Choosing between transformer-based or transformerless uninterruptible power supplies may not be a simple ‘either/or’ decision, particularly above 10kVA. Both technologies have their place in today’s power protection scenarios but the key differences between them are: physical size, efficiency, noise output and the levels of input harmonic distortion that they generate.
Both uninterruptible power supply designs produce a tightly regulated source of uninterrupted power but they differ in the way they generate the dc voltage required by their inverters and their output stages.
Transformer-based Uninterruptible Power Supplies: until the early 1990s, the only design of online uninterruptible power supply was transformer-based. Nowadays, the design is still available but generally in larger sizes for UPS from eight to 800kVA. The most common applications for this are large industrial sites.
This type of UPS has a robust transformer-isolated inverter output, which makes it more suitable for the type of application where there is a likelihood of electrical noise; spikes, transients, and potentially, a high degree of short-circuit currents.
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The inverter generates an ac supply from its dc power source, which is fed into a step-up transformer. The primary function of the transformer is to increase the inverter ac voltage to that required by the load. The transformer also protects the inverter from load disruption, whilst also providing Galvanic isolation (a method of isolating input and output).
Modern inverter designs use IGBTs (Insulated Gate Bipolar Transistors) in place of more traditional switching components (such as power transistors and thyristors). IGBTs combine the fast-acting and high power capability of the Bipolar Transistor with the voltage control features of a MOSFET gate to form a versatile, high frequency switching device. This in turn has given rise to more powerful, efficient and reliable inverters.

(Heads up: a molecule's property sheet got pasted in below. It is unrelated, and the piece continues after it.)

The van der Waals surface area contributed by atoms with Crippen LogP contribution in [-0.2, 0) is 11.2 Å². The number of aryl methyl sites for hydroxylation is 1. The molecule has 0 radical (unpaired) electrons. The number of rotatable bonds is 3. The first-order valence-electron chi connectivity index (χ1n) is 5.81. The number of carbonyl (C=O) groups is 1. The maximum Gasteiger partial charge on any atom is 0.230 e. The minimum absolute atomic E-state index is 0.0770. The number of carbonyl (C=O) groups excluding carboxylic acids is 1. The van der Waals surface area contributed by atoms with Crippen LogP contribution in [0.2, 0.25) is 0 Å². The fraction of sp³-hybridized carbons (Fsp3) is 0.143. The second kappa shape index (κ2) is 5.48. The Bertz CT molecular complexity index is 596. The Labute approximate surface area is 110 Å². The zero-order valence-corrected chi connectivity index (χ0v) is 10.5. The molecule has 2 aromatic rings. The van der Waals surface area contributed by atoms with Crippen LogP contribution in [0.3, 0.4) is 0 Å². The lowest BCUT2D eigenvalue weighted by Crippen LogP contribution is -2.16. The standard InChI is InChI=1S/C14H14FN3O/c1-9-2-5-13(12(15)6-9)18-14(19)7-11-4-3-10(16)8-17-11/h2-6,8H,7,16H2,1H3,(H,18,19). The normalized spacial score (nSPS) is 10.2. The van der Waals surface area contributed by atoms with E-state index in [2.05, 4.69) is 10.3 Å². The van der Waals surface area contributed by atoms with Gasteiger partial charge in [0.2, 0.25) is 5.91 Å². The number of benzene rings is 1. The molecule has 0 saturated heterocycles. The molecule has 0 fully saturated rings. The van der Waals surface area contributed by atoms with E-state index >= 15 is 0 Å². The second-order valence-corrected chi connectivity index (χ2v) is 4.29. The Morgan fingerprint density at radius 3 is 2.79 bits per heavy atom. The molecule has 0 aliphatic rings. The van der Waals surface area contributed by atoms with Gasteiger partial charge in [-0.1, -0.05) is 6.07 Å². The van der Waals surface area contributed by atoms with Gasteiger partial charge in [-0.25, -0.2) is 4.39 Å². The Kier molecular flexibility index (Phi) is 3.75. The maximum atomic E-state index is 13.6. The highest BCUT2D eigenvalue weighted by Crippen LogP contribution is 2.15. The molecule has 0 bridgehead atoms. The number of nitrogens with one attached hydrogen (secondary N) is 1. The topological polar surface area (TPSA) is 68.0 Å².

Transformer-based UPS are also supplied with a dual input option as standard, which can be selected at installation by simply removing a linking connector from its input terminal. This allows it to be powered from two separate ac supply sources thus adding further resilience. A transformerless UPS can be installed with dual input capability, with supplies derived from the same source, but this is typically a factory-fit option.
Transformerless Uninterruptible Power Supplies: transformerless UPS is a newer design, commonly available from 700VA to 120kVA. The primary purpose behind the introduction of transformerless units was to reduce the overall physical size and weight thus making an uninterruptible power supply unit more suitable for smaller installations and/or computer room/office type environments, where space may be limited. It also generates far less noise and heat than its transformer-based cousin and has far lower input harmonic distortion levels making it compatible with environments where electronic equipment (such as computers) may be more sensitive to this type of distortion.
In place of the step-up transformer, a transformerless UPS uses a staged process of voltage conversion. The first stage combines a rectifier and booster-converter to generate a dc supply for the inverter. An uncontrolled, three-phase bridge rectifier converts the ac supply into a dc voltage. This is passed through a mid-point booster circuit to step the dc voltage up to typically 700-800Vdc from which a battery charger and inverter are powered. In the second stage, the inverter takes the supply from the booster-converter and inverts it back to an ac voltage to supply the load.